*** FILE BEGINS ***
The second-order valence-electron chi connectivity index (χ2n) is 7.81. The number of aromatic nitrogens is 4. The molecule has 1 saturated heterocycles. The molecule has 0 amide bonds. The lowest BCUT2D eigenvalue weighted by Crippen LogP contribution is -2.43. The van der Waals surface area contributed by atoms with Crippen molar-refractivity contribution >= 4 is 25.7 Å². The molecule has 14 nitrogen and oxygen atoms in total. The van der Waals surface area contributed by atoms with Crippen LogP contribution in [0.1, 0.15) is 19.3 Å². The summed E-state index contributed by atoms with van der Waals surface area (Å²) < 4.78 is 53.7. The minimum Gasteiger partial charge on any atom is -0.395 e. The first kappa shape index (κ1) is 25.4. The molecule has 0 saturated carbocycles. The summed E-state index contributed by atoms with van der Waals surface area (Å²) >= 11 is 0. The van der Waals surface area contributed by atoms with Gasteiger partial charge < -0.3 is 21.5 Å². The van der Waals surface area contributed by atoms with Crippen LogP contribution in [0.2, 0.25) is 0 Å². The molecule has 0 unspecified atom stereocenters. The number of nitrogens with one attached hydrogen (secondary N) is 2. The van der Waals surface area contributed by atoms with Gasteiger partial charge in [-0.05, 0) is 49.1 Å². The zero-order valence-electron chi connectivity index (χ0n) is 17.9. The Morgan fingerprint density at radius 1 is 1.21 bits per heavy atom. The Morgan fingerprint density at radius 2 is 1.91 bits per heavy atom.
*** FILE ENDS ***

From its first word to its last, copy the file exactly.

The second-order valence-electron chi connectivity index (χ2n) is 7.81. The number of aromatic nitrogens is 4. The molecule has 1 saturated heterocycles. The molecule has 0 amide bonds. The lowest BCUT2D eigenvalue weighted by Crippen LogP contribution is -2.43. The van der Waals surface area contributed by atoms with Crippen molar-refractivity contribution >= 4 is 25.7 Å². The molecule has 14 nitrogen and oxygen atoms in total. The van der Waals surface area contributed by atoms with Crippen LogP contribution in [0.1, 0.15) is 19.3 Å². The summed E-state index contributed by atoms with van der Waals surface area (Å²) < 4.78 is 53.7. The minimum Gasteiger partial charge on any atom is -0.395 e. The first kappa shape index (κ1) is 25.4. The molecule has 0 saturated carbocycles. The summed E-state index contributed by atoms with van der Waals surface area (Å²) >= 11 is 0. The van der Waals surface area contributed by atoms with Gasteiger partial charge < -0.3 is 21.5 Å². The van der Waals surface area contributed by atoms with Crippen LogP contribution in [0.2, 0.25) is 0 Å². The molecule has 0 unspecified atom stereocenters. The number of nitrogens with one attached hydrogen (secondary N) is 2. The van der Waals surface area contributed by atoms with Gasteiger partial charge in [-0.05, 0) is 49.1 Å². The zero-order valence-electron chi connectivity index (χ0n) is 17.9. The Morgan fingerprint density at radius 1 is 1.21 bits per heavy atom. The Morgan fingerprint density at radius 2 is 1.91 bits per heavy atom.